During The Middle Ages, especially the earlier part witchcraft was considered a punishable crime with punishment on the same level as that of poisoning. Christianity eventually changed peoples thoughts on witchcraft and it became to be considered as a superstition. According to Baptismal formula, it was required for medieval people to denounce all the works of demons. In the early medieval period until the tenth century, non-stop persecution of witchcraft continued.
Medieval witchcraft was a very complex topic and couldn’t be defined precisely as the views among different cultures and religions in medieval times varied a lot. Its most common definition would be belief in, and practising of magical skills. During the Middle Ages witchcraft had a religious, medicinal and divinatory role and could be thought of anything like the paranormal, sorcery, superstition, possession and the nature of worship.
In the medieval period religion, especially Christianity had a huge impact on the thoughts of the people regarding witchcraft. Pagans believed in witchcraft and thought it was a power to control nature with ones will and was associated with the goddess Diana. Whereas many Christian Saints during the medieval period declared the witchcraft as an evil act believed that pagan religion and magic were the invention of the Devil to detract people from the right of Christianity. Several civil laws were also passed on the pressure of the Church that discouraged witchcraft and punishments were given to those people considered to have been involved in witchcraft such as being burned at the stake.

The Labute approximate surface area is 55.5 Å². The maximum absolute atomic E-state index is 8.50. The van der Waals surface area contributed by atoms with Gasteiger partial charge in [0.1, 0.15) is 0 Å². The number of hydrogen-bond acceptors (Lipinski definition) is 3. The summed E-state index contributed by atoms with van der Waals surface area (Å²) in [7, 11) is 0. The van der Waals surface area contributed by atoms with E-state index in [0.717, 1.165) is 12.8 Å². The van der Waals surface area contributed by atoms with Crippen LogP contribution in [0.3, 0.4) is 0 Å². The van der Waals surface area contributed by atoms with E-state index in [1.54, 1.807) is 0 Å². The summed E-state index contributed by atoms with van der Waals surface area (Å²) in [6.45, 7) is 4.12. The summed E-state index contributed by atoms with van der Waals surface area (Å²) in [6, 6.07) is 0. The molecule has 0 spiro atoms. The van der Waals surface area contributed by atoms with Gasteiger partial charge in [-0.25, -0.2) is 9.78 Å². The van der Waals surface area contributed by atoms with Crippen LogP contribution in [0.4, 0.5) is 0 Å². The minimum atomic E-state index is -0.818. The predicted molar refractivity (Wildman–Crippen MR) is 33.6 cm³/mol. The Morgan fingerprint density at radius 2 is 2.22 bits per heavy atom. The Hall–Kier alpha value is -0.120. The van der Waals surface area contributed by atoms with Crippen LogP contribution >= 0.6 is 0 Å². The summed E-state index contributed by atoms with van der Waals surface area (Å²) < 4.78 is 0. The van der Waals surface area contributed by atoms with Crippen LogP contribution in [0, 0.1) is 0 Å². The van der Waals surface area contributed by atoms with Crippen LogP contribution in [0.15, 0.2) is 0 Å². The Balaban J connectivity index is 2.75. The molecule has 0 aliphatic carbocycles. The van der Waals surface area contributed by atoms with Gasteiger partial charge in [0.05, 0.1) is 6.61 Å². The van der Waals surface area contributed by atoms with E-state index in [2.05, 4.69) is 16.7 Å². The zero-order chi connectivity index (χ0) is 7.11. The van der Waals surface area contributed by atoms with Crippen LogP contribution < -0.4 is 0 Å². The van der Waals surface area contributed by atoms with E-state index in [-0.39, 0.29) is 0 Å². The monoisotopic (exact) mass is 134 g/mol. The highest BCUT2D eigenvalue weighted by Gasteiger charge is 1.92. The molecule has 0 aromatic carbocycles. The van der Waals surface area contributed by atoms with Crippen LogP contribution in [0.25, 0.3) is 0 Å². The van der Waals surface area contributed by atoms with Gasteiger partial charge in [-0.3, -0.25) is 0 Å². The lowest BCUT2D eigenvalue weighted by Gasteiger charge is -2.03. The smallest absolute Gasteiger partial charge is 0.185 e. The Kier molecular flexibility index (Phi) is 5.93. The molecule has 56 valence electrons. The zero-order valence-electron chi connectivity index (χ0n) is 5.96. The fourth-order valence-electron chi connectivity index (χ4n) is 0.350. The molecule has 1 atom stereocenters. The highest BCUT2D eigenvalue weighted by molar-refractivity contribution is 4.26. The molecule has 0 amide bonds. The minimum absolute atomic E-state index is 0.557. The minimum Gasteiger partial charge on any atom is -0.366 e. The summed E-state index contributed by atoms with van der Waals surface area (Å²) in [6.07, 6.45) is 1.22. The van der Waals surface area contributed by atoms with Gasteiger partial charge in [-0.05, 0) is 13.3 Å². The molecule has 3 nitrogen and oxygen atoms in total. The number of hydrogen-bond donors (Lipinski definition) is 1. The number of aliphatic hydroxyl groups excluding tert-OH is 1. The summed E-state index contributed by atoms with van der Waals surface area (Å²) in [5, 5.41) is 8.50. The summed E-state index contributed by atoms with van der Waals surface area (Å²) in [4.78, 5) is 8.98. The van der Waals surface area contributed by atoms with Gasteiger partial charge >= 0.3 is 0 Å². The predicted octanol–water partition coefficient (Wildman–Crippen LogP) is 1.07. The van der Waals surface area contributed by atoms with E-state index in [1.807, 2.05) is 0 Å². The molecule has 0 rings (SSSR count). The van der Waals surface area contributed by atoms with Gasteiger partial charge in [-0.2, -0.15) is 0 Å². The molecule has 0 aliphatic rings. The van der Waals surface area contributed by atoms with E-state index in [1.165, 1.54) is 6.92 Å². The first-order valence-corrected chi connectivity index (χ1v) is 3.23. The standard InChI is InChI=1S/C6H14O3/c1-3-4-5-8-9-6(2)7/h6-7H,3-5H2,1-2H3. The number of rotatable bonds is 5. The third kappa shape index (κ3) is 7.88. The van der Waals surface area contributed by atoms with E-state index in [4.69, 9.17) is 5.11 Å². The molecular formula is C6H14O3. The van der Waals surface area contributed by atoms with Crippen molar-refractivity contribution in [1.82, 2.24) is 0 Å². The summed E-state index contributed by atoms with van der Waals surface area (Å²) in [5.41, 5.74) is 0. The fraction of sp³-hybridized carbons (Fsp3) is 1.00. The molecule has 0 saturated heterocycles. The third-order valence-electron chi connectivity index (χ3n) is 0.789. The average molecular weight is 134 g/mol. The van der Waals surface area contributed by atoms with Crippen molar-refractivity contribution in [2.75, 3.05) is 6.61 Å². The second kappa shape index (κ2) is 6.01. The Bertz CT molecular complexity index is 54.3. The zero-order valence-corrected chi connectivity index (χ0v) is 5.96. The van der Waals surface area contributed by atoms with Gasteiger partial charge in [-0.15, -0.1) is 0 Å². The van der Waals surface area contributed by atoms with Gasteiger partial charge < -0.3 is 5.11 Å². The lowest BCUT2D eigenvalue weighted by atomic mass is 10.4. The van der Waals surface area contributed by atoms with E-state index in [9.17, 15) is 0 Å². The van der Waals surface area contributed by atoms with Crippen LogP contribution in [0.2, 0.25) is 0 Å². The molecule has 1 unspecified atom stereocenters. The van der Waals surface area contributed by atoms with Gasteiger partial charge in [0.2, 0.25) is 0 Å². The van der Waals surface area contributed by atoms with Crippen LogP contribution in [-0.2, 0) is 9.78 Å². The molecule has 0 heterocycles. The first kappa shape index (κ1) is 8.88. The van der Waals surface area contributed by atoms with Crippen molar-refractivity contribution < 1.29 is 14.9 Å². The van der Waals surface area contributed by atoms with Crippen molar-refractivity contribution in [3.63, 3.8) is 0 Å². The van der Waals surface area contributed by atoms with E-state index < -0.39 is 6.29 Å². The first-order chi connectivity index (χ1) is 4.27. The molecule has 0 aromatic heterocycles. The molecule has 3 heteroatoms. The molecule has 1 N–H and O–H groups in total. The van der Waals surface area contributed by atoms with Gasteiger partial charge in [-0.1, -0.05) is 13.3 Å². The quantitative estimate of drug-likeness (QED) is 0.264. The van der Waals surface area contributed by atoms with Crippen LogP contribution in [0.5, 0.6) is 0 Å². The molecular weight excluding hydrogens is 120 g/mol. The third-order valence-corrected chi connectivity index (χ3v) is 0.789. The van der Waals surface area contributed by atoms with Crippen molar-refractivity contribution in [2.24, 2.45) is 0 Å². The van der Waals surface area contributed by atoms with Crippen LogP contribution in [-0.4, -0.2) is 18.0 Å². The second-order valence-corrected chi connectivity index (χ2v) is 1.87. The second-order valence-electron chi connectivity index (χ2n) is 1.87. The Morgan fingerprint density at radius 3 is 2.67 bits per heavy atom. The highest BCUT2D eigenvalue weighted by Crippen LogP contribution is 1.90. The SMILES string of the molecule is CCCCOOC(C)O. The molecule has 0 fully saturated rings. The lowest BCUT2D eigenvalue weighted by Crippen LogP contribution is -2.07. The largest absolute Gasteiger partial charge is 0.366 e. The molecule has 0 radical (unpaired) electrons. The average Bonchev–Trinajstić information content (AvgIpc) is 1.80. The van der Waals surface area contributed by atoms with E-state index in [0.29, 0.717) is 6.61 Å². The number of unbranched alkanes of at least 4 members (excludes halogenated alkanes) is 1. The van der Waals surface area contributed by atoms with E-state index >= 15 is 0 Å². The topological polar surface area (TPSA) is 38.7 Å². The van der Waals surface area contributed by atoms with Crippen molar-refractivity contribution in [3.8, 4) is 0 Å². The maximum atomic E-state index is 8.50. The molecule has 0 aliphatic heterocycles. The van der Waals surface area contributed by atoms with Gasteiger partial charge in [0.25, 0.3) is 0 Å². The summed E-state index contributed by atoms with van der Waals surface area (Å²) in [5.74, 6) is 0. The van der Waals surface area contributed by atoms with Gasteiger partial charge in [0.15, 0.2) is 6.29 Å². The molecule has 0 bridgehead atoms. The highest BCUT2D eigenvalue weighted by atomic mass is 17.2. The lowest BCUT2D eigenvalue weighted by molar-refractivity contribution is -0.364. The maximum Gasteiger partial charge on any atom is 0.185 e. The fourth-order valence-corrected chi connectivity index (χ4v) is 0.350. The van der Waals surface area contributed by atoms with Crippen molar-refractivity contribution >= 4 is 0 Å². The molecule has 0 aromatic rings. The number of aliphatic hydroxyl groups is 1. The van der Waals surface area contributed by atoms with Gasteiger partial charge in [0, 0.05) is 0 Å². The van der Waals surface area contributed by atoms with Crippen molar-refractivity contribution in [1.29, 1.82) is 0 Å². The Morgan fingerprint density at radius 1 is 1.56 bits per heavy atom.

In the Medieval period it was believed that witches had demons under their possession and controlled them for their personal interests. It was also alleged that witches had sexual relations with the demons. Witches had the ability to cast a spell, in order to accomplish some goal through magical action, or to have influence on someone. Certain spells were beneficial whereas others were harmful. Beneficial spells were considered a blessing as these were mostly done the beneficiary of human kind like getting rid of a deadly disease. Harmful spells were known as “curses” and were mostly done with a negative intention. The Same was true for Magic which was used to control nature through paranormal or mystical means.
From the 11th to 14th centuries there were mixed thoughts about witches. There were people who considered them healers and helpful whereas there was another group of people who feared them and considered them as sorcerers. There was also a distinction among the medieval witches. Some medieval witches were called the white witches, the “wise women”, whose wisdom was considered helpful towards the humanity as they had the knowledge of healing through the herbs and plants. Whereas other witches were called the “black witches” mainly because it was thought that they wanted to do harm to others for personal gain and power..
In the history of the medieval witchcraft the initial period was very prominent when Christian saints declared that pagan religion and witchcraft was invented by the devil. Witchcraft was considered as something against the Christianity. People were discouraged from witchcraft and punishments were announced for those found guilty such as being burned at the stake.